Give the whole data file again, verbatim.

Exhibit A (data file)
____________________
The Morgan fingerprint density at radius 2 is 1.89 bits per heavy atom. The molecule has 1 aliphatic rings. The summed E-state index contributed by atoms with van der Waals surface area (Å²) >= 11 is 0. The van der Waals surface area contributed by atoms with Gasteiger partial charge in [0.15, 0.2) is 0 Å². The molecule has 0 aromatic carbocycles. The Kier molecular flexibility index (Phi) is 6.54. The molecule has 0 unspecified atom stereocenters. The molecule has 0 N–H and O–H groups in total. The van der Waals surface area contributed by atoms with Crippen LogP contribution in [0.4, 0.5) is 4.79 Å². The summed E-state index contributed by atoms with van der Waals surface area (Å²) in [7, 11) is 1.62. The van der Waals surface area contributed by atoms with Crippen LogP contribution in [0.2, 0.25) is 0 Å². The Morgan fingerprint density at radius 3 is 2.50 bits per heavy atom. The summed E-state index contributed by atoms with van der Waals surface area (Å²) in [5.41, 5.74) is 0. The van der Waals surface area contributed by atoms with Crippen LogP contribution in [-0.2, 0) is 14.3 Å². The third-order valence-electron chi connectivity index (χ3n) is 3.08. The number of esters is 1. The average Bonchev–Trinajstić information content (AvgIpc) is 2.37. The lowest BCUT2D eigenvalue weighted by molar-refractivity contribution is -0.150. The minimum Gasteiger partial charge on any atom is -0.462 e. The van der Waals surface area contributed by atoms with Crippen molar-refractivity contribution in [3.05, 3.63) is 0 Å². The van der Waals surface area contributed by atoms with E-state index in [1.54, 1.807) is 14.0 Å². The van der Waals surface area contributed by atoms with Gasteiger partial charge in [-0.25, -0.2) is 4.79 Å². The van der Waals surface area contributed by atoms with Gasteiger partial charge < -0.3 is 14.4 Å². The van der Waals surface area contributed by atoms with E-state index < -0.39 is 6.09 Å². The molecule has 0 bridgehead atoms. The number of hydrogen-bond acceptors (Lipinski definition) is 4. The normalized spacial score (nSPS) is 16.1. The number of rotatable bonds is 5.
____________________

The Morgan fingerprint density at radius 2 is 1.89 bits per heavy atom. The molecule has 1 aliphatic rings. The summed E-state index contributed by atoms with van der Waals surface area (Å²) >= 11 is 0. The van der Waals surface area contributed by atoms with Gasteiger partial charge in [0.15, 0.2) is 0 Å². The molecule has 0 aromatic carbocycles. The Kier molecular flexibility index (Phi) is 6.54. The molecule has 0 unspecified atom stereocenters. The molecule has 0 N–H and O–H groups in total. The van der Waals surface area contributed by atoms with Crippen LogP contribution in [0.4, 0.5) is 4.79 Å². The summed E-state index contributed by atoms with van der Waals surface area (Å²) in [7, 11) is 1.62. The van der Waals surface area contributed by atoms with Crippen LogP contribution in [0.2, 0.25) is 0 Å². The Morgan fingerprint density at radius 3 is 2.50 bits per heavy atom. The summed E-state index contributed by atoms with van der Waals surface area (Å²) in [5.41, 5.74) is 0. The van der Waals surface area contributed by atoms with Crippen LogP contribution in [-0.2, 0) is 14.3 Å². The third-order valence-electron chi connectivity index (χ3n) is 3.08. The number of esters is 1. The average Bonchev–Trinajstić information content (AvgIpc) is 2.37. The lowest BCUT2D eigenvalue weighted by molar-refractivity contribution is -0.150. The minimum Gasteiger partial charge on any atom is -0.462 e. The van der Waals surface area contributed by atoms with Crippen molar-refractivity contribution in [3.05, 3.63) is 0 Å². The van der Waals surface area contributed by atoms with E-state index in [1.54, 1.807) is 14.0 Å². The van der Waals surface area contributed by atoms with Gasteiger partial charge in [-0.25, -0.2) is 4.79 Å². The van der Waals surface area contributed by atoms with Gasteiger partial charge < -0.3 is 14.4 Å². The van der Waals surface area contributed by atoms with E-state index < -0.39 is 6.09 Å². The molecule has 0 bridgehead atoms. The number of hydrogen-bond acceptors (Lipinski definition) is 4. The normalized spacial score (nSPS) is 16.1. The number of rotatable bonds is 5.